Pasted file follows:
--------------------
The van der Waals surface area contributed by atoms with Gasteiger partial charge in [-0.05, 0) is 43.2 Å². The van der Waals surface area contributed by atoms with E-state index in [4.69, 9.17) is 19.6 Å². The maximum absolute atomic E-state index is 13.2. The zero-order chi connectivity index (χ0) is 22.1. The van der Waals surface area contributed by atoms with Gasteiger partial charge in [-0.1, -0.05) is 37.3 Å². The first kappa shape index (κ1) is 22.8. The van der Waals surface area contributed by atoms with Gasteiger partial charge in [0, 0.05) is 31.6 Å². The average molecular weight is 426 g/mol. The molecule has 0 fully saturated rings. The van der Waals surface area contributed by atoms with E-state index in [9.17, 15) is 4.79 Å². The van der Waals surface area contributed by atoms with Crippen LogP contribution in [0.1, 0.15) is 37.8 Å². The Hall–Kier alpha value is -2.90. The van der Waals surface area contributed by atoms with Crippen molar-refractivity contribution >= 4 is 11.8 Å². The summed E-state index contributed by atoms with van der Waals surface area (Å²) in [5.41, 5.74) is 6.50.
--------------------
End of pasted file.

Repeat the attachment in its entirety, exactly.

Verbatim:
The van der Waals surface area contributed by atoms with Gasteiger partial charge in [-0.05, 0) is 43.2 Å². The van der Waals surface area contributed by atoms with E-state index in [4.69, 9.17) is 19.6 Å². The maximum absolute atomic E-state index is 13.2. The zero-order chi connectivity index (χ0) is 22.1. The van der Waals surface area contributed by atoms with Gasteiger partial charge in [-0.1, -0.05) is 37.3 Å². The first kappa shape index (κ1) is 22.8. The van der Waals surface area contributed by atoms with Gasteiger partial charge in [0, 0.05) is 31.6 Å². The average molecular weight is 426 g/mol. The molecule has 0 fully saturated rings. The van der Waals surface area contributed by atoms with E-state index in [9.17, 15) is 4.79 Å². The van der Waals surface area contributed by atoms with Crippen LogP contribution in [0.1, 0.15) is 37.8 Å². The Hall–Kier alpha value is -2.90. The van der Waals surface area contributed by atoms with Crippen molar-refractivity contribution >= 4 is 11.8 Å². The summed E-state index contributed by atoms with van der Waals surface area (Å²) in [5.41, 5.74) is 6.50.